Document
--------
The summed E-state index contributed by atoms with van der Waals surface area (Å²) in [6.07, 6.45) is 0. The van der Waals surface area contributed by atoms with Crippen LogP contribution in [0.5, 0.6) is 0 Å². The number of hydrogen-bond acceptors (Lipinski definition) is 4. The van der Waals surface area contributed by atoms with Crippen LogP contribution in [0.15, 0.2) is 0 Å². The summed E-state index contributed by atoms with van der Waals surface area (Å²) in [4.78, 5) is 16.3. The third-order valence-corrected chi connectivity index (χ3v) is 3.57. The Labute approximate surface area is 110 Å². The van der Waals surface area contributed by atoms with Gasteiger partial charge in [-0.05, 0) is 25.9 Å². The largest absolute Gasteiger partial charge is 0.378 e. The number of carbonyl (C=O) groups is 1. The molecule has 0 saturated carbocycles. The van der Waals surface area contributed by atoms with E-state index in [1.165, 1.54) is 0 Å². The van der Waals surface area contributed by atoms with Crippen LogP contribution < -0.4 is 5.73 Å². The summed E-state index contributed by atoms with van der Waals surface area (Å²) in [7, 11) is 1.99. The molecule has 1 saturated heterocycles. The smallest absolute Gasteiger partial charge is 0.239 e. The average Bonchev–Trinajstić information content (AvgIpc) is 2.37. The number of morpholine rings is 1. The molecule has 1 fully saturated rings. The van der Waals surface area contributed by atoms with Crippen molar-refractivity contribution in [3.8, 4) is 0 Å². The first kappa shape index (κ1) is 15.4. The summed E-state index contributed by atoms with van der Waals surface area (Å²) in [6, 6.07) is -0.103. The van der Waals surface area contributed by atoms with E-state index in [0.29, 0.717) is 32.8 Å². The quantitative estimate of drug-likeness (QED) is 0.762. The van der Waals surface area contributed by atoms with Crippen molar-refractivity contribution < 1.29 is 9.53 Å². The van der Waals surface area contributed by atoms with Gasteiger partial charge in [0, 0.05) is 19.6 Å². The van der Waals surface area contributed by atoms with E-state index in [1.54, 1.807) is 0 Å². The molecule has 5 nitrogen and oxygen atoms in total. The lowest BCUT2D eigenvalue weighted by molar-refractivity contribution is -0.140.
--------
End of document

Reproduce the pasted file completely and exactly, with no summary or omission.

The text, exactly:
The summed E-state index contributed by atoms with van der Waals surface area (Å²) in [6.07, 6.45) is 0. The van der Waals surface area contributed by atoms with Crippen LogP contribution in [0.5, 0.6) is 0 Å². The number of hydrogen-bond acceptors (Lipinski definition) is 4. The van der Waals surface area contributed by atoms with Crippen LogP contribution in [0.15, 0.2) is 0 Å². The summed E-state index contributed by atoms with van der Waals surface area (Å²) in [4.78, 5) is 16.3. The third-order valence-corrected chi connectivity index (χ3v) is 3.57. The Labute approximate surface area is 110 Å². The van der Waals surface area contributed by atoms with Gasteiger partial charge in [-0.05, 0) is 25.9 Å². The largest absolute Gasteiger partial charge is 0.378 e. The number of carbonyl (C=O) groups is 1. The molecule has 0 saturated carbocycles. The van der Waals surface area contributed by atoms with E-state index in [1.165, 1.54) is 0 Å². The van der Waals surface area contributed by atoms with Crippen LogP contribution < -0.4 is 5.73 Å². The summed E-state index contributed by atoms with van der Waals surface area (Å²) in [7, 11) is 1.99. The molecule has 1 saturated heterocycles. The smallest absolute Gasteiger partial charge is 0.239 e. The average Bonchev–Trinajstić information content (AvgIpc) is 2.37. The number of morpholine rings is 1. The molecule has 1 fully saturated rings. The van der Waals surface area contributed by atoms with Crippen molar-refractivity contribution in [3.8, 4) is 0 Å². The first kappa shape index (κ1) is 15.4. The summed E-state index contributed by atoms with van der Waals surface area (Å²) in [6, 6.07) is -0.103. The van der Waals surface area contributed by atoms with E-state index in [0.29, 0.717) is 32.8 Å². The quantitative estimate of drug-likeness (QED) is 0.762. The van der Waals surface area contributed by atoms with Crippen molar-refractivity contribution < 1.29 is 9.53 Å². The van der Waals surface area contributed by atoms with Gasteiger partial charge in [0, 0.05) is 19.6 Å². The van der Waals surface area contributed by atoms with E-state index in [1.54, 1.807) is 0 Å². The molecule has 5 nitrogen and oxygen atoms in total. The lowest BCUT2D eigenvalue weighted by molar-refractivity contribution is -0.140.